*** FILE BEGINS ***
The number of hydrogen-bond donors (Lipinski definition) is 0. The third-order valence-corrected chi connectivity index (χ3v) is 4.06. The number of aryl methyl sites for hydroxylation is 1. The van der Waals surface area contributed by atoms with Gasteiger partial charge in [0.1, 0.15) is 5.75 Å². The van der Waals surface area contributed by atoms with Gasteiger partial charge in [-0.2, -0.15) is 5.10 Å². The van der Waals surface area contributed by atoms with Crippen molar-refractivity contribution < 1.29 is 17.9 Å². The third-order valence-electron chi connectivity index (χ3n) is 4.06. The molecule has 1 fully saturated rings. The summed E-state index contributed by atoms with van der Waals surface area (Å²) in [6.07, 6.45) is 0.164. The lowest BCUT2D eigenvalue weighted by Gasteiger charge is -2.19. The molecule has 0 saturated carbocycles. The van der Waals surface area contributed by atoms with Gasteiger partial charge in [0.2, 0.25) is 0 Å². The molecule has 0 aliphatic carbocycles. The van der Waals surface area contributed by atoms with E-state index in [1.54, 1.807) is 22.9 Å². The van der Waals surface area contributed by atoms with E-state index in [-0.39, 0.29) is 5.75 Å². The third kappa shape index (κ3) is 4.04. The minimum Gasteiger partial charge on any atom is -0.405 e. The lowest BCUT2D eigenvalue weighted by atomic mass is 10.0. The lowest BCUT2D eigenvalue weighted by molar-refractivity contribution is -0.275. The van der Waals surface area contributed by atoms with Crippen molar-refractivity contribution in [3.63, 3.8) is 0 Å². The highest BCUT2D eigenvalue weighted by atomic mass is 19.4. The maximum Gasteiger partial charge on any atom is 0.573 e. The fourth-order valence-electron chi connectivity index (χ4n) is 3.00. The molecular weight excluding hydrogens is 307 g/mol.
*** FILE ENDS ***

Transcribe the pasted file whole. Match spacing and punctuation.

The number of hydrogen-bond donors (Lipinski definition) is 0. The third-order valence-corrected chi connectivity index (χ3v) is 4.06. The number of aryl methyl sites for hydroxylation is 1. The van der Waals surface area contributed by atoms with Gasteiger partial charge in [0.1, 0.15) is 5.75 Å². The van der Waals surface area contributed by atoms with Gasteiger partial charge in [-0.2, -0.15) is 5.10 Å². The van der Waals surface area contributed by atoms with Crippen molar-refractivity contribution < 1.29 is 17.9 Å². The third-order valence-electron chi connectivity index (χ3n) is 4.06. The molecule has 1 fully saturated rings. The summed E-state index contributed by atoms with van der Waals surface area (Å²) in [6.07, 6.45) is 0.164. The lowest BCUT2D eigenvalue weighted by Gasteiger charge is -2.19. The molecule has 0 saturated carbocycles. The van der Waals surface area contributed by atoms with Gasteiger partial charge in [0.2, 0.25) is 0 Å². The molecule has 0 aliphatic carbocycles. The van der Waals surface area contributed by atoms with E-state index in [1.54, 1.807) is 22.9 Å². The van der Waals surface area contributed by atoms with E-state index in [-0.39, 0.29) is 5.75 Å². The third kappa shape index (κ3) is 4.04. The minimum Gasteiger partial charge on any atom is -0.405 e. The lowest BCUT2D eigenvalue weighted by atomic mass is 10.0. The lowest BCUT2D eigenvalue weighted by molar-refractivity contribution is -0.275. The van der Waals surface area contributed by atoms with Crippen molar-refractivity contribution in [3.63, 3.8) is 0 Å². The highest BCUT2D eigenvalue weighted by atomic mass is 19.4. The maximum Gasteiger partial charge on any atom is 0.573 e. The fourth-order valence-electron chi connectivity index (χ4n) is 3.00. The molecular weight excluding hydrogens is 307 g/mol.